• Listening takes time. Listening requires that the hearer be silent, slow to speak.
  • Sometimes physical health (or it's absence) is a choice. Choose wellness.
  • Compassion is sweet and powerful...and sometimes hidden.
  • Crying with another in their grief is right. Do it. But don't make it about you.
  • It's okay to mumble the odd expletive, especially if, while patiently teaching your daughter to drive, she nearly spins everybody into a ditch.
  • "Integrity" is about what goes on in secret; about who we are when no one's watching.
  • Diplomacy and wisdom invite peace. Sometimes they even make peace.
  • Forgiveness is what we live, no matter how angry we are or how much we're hurting.
  • It is never okay to disprespect our elders. It is never okay to disprespect anybody.
  • Change is possible. Teachability is imperitive.
  • It's probably better to err on the side of generosity, even if the service is bad and the meal is cold. Who knows what sort of day your server is having?
  • Silent laughter, the kind that sees tears coursing down a cheek, heals.

My father lives his faith. Every day. His largely silent example (italisized with the occasional, well-timed German cuss word) shapes me. It shapes my family. It works itself more deeply into who I am with every year that passes.His journey has been as real-life, human, painful, successful, uncertain as any. But his steps are sure and he's carved a path worth following.

Monday, April 20

Under My Skin

The two year anniversary of my seventy pound weight loss has just passed.

The food madness that has plagued me since puberty continues to be my undoing. I drink staggering quantities of soda. I eat chocolate every day. And, whatever any health guru would have you believe, my control over the amount of food I ingest is as tenuous today as it ever was.

But the pounds have stayed away. So I celebrated! How else? With a trip to the doc for an annual physical. Good. Times.

"Dr. Z," I said, preparing to ask the question I've been too-scared to ask in the past 24 months, "I'm stuck. I got rid of 70 of the excess pounds I was carting around, but I can't seem to shake the last 8."

She gave me her less-than-comforting-bedside-manner up-and-down look. There was a pinch test. There was another look -- rueful. Humoring? Annoyed? "Well. This could be the problem: You're trying to lose your skin."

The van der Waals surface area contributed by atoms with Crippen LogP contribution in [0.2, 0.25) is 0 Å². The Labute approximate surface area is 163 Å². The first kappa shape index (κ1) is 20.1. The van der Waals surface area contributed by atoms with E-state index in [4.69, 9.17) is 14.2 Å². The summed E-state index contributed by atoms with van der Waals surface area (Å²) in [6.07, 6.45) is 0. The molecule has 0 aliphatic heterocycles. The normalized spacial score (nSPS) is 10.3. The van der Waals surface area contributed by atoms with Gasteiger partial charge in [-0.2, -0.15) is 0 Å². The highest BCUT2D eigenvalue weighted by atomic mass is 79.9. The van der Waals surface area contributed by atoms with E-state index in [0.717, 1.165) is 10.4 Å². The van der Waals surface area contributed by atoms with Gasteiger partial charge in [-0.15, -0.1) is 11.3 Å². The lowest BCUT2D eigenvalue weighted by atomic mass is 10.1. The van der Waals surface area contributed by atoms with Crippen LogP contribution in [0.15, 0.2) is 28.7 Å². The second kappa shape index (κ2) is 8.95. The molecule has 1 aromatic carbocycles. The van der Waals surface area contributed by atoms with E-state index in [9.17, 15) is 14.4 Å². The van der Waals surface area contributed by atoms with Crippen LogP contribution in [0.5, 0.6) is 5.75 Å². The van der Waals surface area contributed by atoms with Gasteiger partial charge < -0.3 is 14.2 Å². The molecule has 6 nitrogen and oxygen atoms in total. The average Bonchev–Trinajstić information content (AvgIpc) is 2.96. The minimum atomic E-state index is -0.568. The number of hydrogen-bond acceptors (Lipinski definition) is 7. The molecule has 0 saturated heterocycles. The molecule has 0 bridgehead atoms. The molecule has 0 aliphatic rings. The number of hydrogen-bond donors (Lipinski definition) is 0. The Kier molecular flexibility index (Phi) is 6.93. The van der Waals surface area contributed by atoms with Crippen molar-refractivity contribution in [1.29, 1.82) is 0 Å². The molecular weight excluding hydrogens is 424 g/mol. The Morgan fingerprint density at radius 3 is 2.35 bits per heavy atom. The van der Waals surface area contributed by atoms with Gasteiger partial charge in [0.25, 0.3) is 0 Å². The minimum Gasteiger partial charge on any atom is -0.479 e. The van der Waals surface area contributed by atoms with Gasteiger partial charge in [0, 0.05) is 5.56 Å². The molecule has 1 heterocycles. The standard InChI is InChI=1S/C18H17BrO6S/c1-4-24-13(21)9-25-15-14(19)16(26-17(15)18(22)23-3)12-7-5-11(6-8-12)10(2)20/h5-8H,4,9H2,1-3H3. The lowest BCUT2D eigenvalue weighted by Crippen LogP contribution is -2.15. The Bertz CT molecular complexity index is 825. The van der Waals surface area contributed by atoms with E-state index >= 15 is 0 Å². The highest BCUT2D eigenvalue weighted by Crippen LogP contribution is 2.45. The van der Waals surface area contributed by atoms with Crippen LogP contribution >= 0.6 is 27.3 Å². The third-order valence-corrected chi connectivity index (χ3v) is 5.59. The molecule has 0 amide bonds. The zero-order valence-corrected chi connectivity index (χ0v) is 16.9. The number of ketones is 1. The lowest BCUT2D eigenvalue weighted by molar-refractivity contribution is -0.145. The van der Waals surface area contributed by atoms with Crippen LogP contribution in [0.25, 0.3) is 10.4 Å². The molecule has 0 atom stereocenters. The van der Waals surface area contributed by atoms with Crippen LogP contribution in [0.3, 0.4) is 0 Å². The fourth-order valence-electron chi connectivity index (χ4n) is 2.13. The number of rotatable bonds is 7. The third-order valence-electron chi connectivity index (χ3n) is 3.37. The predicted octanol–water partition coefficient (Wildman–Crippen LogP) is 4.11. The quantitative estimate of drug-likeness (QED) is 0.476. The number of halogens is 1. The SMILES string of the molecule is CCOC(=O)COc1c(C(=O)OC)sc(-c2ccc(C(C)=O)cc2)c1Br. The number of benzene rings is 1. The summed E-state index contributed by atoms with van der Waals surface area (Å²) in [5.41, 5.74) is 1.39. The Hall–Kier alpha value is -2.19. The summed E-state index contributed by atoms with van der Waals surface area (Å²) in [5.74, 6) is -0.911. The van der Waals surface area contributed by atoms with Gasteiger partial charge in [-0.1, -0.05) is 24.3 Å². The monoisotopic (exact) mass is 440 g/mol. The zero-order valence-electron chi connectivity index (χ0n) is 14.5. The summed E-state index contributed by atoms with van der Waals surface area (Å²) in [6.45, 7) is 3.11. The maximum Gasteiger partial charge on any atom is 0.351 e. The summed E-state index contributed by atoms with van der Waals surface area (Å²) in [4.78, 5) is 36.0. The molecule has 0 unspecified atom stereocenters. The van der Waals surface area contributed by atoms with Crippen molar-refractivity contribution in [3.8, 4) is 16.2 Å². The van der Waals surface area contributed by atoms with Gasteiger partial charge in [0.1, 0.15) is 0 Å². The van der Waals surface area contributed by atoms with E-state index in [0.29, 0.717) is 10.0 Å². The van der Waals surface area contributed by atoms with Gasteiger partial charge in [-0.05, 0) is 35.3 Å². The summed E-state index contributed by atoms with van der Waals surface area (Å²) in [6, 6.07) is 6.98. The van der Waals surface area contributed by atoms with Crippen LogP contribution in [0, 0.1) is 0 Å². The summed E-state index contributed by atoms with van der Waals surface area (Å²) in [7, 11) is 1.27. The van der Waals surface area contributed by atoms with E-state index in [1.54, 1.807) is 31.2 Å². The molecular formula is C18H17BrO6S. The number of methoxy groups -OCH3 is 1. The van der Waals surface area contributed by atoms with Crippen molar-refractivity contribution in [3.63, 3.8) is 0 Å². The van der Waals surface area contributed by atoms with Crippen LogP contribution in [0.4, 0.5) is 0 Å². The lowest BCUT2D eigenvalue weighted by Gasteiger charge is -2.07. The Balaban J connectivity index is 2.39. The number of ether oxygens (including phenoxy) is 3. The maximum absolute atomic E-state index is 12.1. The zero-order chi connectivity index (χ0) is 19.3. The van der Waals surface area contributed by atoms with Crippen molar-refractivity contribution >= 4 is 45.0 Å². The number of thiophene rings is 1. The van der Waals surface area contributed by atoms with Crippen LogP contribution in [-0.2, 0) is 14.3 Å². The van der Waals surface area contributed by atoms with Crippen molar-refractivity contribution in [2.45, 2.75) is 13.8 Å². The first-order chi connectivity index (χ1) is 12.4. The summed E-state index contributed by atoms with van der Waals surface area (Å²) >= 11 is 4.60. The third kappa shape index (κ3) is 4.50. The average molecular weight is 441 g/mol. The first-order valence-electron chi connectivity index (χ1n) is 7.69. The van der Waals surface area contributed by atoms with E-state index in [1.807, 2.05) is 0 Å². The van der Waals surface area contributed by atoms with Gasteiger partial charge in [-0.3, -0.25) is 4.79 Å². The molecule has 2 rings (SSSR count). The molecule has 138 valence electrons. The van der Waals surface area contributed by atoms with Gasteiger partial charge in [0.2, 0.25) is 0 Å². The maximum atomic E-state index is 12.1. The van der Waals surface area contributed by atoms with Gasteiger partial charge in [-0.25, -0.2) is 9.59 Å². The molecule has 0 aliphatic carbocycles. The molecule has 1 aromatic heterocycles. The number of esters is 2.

Twenty years of overweight, obesity, and pregnancy have left me wobbling. And wobbly I shall remain without the aid of vanity-enhancing, pocket book-shrinking cosmetic surgeries because there's no more weight to lose. Just skin.

It's time to come to terms with the numbers as they are; on the scale, on the measuring tape. It's time to acknowledge that I won't be getting that nose piercing I've wanted re-done (it was the reward for a seventy-six pound loss).

A surprising sort of calm has come with this new understanding. I've done the work (and will continue to do the work, of course). Now it's time to focus on other things (We heard a preacher suggest that our souls are very fat: we spend too much time thinking about ourselves, our weakness, our strength, our this, our that. We've become obese in our self-awareness. I wonder what a seventy pound loss looks like there?). It's time to be. To rest more. To strive less in this respect.

I'm guessing this will be easier said than done! But it's a good time of year for new goals and hopeful objectives. I'm excited to turn my focus outward again ~ away from me and onto others. Broader, more productive, more generous pursuits ahead.

Wobbly bits and all!

Thursday, April 16

Jesus says there's nothing more important than Love.

Religion says there's nothing more important than being right.

It's possible to be very religious without knowing God at all.